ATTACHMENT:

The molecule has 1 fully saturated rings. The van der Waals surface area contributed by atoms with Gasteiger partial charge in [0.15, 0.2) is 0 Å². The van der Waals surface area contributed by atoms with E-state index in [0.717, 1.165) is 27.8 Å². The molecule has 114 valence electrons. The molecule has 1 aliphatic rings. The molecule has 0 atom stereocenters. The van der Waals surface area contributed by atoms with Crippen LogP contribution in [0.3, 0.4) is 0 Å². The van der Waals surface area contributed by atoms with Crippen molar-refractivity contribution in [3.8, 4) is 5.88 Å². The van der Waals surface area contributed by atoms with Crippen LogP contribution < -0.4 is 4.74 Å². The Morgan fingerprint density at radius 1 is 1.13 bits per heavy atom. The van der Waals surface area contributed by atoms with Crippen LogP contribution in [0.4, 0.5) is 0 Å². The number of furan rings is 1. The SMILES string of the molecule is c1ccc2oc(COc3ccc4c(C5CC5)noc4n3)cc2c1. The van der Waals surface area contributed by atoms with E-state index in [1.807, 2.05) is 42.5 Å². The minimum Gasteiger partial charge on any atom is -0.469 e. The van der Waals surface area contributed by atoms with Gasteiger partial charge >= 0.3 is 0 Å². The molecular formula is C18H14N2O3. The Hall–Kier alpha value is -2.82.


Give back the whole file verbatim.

The molecule has 1 fully saturated rings. The van der Waals surface area contributed by atoms with Gasteiger partial charge in [0.15, 0.2) is 0 Å². The van der Waals surface area contributed by atoms with E-state index in [0.717, 1.165) is 27.8 Å². The molecule has 114 valence electrons. The molecule has 1 aliphatic rings. The molecule has 0 atom stereocenters. The van der Waals surface area contributed by atoms with Crippen LogP contribution in [0.3, 0.4) is 0 Å². The van der Waals surface area contributed by atoms with Crippen molar-refractivity contribution in [3.8, 4) is 5.88 Å². The van der Waals surface area contributed by atoms with Crippen LogP contribution < -0.4 is 4.74 Å². The Morgan fingerprint density at radius 1 is 1.13 bits per heavy atom. The van der Waals surface area contributed by atoms with Crippen LogP contribution in [0.4, 0.5) is 0 Å². The number of furan rings is 1. The SMILES string of the molecule is c1ccc2oc(COc3ccc4c(C5CC5)noc4n3)cc2c1. The van der Waals surface area contributed by atoms with E-state index in [1.807, 2.05) is 42.5 Å². The minimum Gasteiger partial charge on any atom is -0.469 e. The van der Waals surface area contributed by atoms with Gasteiger partial charge >= 0.3 is 0 Å². The molecular formula is C18H14N2O3. The Hall–Kier alpha value is -2.82.